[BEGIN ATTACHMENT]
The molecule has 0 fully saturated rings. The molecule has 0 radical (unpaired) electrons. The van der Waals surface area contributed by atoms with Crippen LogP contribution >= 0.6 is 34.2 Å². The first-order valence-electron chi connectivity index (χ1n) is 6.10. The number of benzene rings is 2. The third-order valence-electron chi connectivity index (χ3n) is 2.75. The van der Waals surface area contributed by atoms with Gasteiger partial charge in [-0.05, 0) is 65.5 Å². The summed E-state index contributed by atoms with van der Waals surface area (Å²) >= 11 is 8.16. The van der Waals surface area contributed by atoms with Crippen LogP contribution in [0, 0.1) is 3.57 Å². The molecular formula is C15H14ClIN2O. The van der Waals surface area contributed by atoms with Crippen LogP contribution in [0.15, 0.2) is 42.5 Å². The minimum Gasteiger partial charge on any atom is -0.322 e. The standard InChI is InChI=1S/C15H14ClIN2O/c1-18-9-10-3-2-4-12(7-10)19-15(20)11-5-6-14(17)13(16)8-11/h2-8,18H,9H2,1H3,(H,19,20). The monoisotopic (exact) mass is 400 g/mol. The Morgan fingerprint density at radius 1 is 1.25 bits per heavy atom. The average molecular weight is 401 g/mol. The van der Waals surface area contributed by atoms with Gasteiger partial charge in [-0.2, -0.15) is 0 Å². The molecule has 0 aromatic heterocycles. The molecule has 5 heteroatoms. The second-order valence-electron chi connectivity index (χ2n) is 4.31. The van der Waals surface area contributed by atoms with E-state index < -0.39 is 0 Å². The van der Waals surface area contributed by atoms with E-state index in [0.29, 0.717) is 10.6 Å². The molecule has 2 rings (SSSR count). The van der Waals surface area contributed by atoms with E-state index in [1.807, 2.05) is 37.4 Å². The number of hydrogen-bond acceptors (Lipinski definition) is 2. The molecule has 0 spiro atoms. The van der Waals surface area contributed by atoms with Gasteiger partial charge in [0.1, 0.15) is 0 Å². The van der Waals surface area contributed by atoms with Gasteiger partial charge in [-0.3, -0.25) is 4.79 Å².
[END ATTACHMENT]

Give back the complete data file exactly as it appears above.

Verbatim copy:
The molecule has 0 fully saturated rings. The molecule has 0 radical (unpaired) electrons. The van der Waals surface area contributed by atoms with Crippen LogP contribution >= 0.6 is 34.2 Å². The first-order valence-electron chi connectivity index (χ1n) is 6.10. The number of benzene rings is 2. The third-order valence-electron chi connectivity index (χ3n) is 2.75. The van der Waals surface area contributed by atoms with Gasteiger partial charge in [-0.05, 0) is 65.5 Å². The summed E-state index contributed by atoms with van der Waals surface area (Å²) >= 11 is 8.16. The van der Waals surface area contributed by atoms with Crippen LogP contribution in [0, 0.1) is 3.57 Å². The molecular formula is C15H14ClIN2O. The van der Waals surface area contributed by atoms with Crippen LogP contribution in [0.15, 0.2) is 42.5 Å². The minimum Gasteiger partial charge on any atom is -0.322 e. The standard InChI is InChI=1S/C15H14ClIN2O/c1-18-9-10-3-2-4-12(7-10)19-15(20)11-5-6-14(17)13(16)8-11/h2-8,18H,9H2,1H3,(H,19,20). The monoisotopic (exact) mass is 400 g/mol. The Morgan fingerprint density at radius 1 is 1.25 bits per heavy atom. The average molecular weight is 401 g/mol. The van der Waals surface area contributed by atoms with Gasteiger partial charge in [-0.2, -0.15) is 0 Å². The molecule has 0 aromatic heterocycles. The molecule has 5 heteroatoms. The second-order valence-electron chi connectivity index (χ2n) is 4.31. The van der Waals surface area contributed by atoms with E-state index < -0.39 is 0 Å². The van der Waals surface area contributed by atoms with E-state index in [0.29, 0.717) is 10.6 Å². The molecule has 2 rings (SSSR count). The van der Waals surface area contributed by atoms with E-state index in [1.807, 2.05) is 37.4 Å². The number of hydrogen-bond acceptors (Lipinski definition) is 2. The molecule has 0 spiro atoms. The van der Waals surface area contributed by atoms with Gasteiger partial charge in [0.1, 0.15) is 0 Å². The van der Waals surface area contributed by atoms with Gasteiger partial charge in [-0.3, -0.25) is 4.79 Å².